When I was requested to attend the Cabinet meeting in Birmingham a short while ago, I was invited to put a question forward to Hazel Blears at the Department of Communities and Local Government (CLG). For me, the question had to be about the PVE programme:
Given that the PVE Pathfinder programme in Birmingham primarily funds Muslim groups and organisations to address perceived issues and challenges within Muslim communities, to what extent do you think that this deepens the divides that already exist between the Muslim and non-Muslim communities across the city paying particular reference to the fact that the British National Party (BNP) attracted a greater percentage of the vote at this year’s local authority elections in Birmingham than it did in London where it won its first seat on the London Assembly?
Below is the response that I have received from the CLG:
Dear Dr Allen,
Thank you for your recent email to the Downing Street website. Your message has been sent to me in Communities and Local Government with apologies for the delay in replying.
The threat from terrorism and violent extremism remains perhaps the greatest threat facing the UK.
Our overall aim as a department is to create strong, prosperous and empowered communities which are positive environments of which we can be proud, and where people want to live, work and raise a family. To achieve this vision, we need to create an environment where every person can realise their full potential and feel that belong. Everyone, regardless of background, has the right to similar life opportunities and to freedom and respect. Our aim is to create communities where people know and act on their rights and responsibilities and where people trust one another and local institutions to act fairly.
Communities and Local Government’s role in preventing violent extremism is to put real power in the hands of local people – enabling a community-based and community-led campaign. Local authorities play a key role in this by supporting grassroots organisations to deliver local solutions for local challenges.
As part of this response, we need to ensure we foster community cohesion: building strong and positive relationships between people of different backgrounds, a sense of belonging and a shared vision for the future. Furthermore, strong, organised and empowered communities are better equipped to effectively reject the ideology of violent extremism, to confront and isolate apologists for terrorism, to channel legitimate grievances through democratic means and to provide support to vulnerable individuals.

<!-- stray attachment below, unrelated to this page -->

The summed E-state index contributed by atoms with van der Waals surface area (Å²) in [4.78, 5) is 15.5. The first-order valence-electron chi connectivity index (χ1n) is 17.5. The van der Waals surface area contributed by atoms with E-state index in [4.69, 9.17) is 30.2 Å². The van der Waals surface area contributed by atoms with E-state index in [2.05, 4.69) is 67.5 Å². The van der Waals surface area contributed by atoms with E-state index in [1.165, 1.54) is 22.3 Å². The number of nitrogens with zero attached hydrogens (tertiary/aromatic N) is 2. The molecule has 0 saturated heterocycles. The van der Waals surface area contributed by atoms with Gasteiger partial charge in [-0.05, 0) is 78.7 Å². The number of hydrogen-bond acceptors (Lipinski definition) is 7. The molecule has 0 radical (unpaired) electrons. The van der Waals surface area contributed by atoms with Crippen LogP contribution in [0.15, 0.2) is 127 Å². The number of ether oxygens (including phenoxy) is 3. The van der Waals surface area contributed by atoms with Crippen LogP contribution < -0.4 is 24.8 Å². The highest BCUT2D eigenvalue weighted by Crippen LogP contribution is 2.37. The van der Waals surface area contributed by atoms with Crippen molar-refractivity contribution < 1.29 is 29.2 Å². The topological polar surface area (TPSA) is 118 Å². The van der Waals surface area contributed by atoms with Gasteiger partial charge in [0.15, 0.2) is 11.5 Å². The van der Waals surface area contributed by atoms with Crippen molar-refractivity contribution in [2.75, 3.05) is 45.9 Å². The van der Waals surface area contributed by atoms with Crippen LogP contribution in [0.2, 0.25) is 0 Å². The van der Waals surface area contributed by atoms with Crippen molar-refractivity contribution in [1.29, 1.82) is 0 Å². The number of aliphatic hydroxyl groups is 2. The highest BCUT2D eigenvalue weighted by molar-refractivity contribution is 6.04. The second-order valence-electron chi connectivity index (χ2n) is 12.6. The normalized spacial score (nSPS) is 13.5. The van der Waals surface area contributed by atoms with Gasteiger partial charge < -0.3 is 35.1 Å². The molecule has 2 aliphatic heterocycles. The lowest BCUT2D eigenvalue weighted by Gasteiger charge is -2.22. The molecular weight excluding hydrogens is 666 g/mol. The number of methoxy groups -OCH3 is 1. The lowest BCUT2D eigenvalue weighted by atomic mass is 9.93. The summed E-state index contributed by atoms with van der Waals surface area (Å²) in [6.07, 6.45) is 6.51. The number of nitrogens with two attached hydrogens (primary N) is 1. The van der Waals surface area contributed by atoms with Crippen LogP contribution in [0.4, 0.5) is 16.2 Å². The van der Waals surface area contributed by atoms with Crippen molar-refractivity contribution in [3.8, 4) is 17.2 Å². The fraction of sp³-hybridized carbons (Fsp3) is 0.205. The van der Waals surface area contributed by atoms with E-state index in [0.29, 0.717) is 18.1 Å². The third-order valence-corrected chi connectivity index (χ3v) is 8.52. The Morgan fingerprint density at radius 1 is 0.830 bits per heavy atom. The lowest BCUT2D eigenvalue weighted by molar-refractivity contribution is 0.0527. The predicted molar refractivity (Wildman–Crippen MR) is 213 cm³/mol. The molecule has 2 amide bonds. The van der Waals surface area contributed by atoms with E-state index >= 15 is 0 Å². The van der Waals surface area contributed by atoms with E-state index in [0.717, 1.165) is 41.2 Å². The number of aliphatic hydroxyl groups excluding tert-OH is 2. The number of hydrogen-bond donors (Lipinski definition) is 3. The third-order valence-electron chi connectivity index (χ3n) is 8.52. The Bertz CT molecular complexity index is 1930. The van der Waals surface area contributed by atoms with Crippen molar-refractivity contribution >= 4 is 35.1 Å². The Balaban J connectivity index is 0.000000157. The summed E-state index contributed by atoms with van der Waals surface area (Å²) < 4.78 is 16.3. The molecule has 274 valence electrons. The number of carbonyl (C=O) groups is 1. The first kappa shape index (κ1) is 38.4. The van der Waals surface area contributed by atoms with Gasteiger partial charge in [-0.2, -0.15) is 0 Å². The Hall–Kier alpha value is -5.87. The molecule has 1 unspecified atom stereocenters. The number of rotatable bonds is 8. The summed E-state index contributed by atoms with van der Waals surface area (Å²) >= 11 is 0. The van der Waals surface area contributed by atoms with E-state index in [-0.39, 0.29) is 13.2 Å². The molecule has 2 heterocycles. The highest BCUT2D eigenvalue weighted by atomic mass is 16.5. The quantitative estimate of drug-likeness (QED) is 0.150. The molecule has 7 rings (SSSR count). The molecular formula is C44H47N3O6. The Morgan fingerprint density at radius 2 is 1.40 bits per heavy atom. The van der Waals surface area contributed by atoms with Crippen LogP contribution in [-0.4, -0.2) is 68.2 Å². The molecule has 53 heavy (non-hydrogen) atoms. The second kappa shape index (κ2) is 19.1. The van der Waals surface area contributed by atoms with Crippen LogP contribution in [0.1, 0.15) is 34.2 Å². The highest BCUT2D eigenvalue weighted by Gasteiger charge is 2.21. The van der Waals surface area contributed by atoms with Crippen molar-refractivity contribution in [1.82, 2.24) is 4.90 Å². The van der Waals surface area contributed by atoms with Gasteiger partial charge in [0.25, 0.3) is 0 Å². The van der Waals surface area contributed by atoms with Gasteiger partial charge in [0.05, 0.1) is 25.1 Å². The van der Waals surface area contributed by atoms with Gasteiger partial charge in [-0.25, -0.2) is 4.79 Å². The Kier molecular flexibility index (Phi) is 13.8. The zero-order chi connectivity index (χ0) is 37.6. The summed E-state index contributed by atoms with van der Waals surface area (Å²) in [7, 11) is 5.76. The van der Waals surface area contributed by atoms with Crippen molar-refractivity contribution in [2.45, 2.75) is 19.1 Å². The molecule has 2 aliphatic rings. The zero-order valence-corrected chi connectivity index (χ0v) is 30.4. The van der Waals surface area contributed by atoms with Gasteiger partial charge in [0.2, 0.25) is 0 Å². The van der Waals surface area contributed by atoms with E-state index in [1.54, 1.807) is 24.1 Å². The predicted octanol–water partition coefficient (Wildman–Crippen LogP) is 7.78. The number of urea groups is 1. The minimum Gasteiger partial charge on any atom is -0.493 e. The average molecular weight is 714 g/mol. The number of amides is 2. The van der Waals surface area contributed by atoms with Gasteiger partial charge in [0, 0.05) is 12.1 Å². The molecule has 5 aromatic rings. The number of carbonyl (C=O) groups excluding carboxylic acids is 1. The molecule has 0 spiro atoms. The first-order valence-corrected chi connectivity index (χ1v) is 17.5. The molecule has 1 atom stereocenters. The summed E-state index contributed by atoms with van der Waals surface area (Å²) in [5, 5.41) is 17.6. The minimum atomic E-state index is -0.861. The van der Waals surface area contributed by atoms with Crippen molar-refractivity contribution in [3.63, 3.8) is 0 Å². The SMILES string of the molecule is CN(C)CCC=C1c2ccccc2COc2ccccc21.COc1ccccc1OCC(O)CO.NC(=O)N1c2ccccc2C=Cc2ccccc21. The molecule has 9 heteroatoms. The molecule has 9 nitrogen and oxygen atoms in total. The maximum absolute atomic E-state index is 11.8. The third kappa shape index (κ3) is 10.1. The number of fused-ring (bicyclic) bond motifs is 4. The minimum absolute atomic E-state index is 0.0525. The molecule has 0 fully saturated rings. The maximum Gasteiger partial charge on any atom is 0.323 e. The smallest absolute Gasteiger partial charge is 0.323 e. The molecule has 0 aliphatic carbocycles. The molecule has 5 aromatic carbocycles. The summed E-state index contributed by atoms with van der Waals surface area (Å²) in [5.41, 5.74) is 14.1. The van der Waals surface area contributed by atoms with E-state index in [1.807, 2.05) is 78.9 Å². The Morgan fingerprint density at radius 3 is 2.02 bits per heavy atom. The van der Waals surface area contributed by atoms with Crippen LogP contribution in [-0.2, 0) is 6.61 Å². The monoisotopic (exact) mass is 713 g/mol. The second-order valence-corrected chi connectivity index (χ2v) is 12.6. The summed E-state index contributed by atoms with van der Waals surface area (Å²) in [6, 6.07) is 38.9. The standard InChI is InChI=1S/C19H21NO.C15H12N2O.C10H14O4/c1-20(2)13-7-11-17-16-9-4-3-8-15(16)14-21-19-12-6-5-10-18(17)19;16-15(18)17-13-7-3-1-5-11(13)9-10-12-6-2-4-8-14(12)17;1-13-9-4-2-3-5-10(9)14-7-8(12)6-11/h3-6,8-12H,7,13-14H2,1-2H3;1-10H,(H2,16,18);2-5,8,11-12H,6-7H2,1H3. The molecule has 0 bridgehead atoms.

Despite this, we have seen that violent extremism can emerge from even the most cohesive and empowered communities. It is clear that we need a specific response to this challenge.
It is, however, important to see these agendas as mutually supportive rather than contradictory. Our recent publication ‘Preventing Violent Extremism: Next Steps for Communities’ sets out the importance of a ‘whole community’ approach to Preventing Violent Extremism – engaging all communities as we seek to strengthen the resilience of those communities who are most at risk from violent extremism. As a Government we are clear that all forms of extremism should be challenged, and we are taking action on this front – including work to tackle extreme right wing groups.
I hope this addresses your concerns.
Local Partnership Support Officer
Preventing Extremism Division
Communities and Local Government
Zone 6/J10, Eland House
London SW1E 5DU
Tel: 020 7944 4993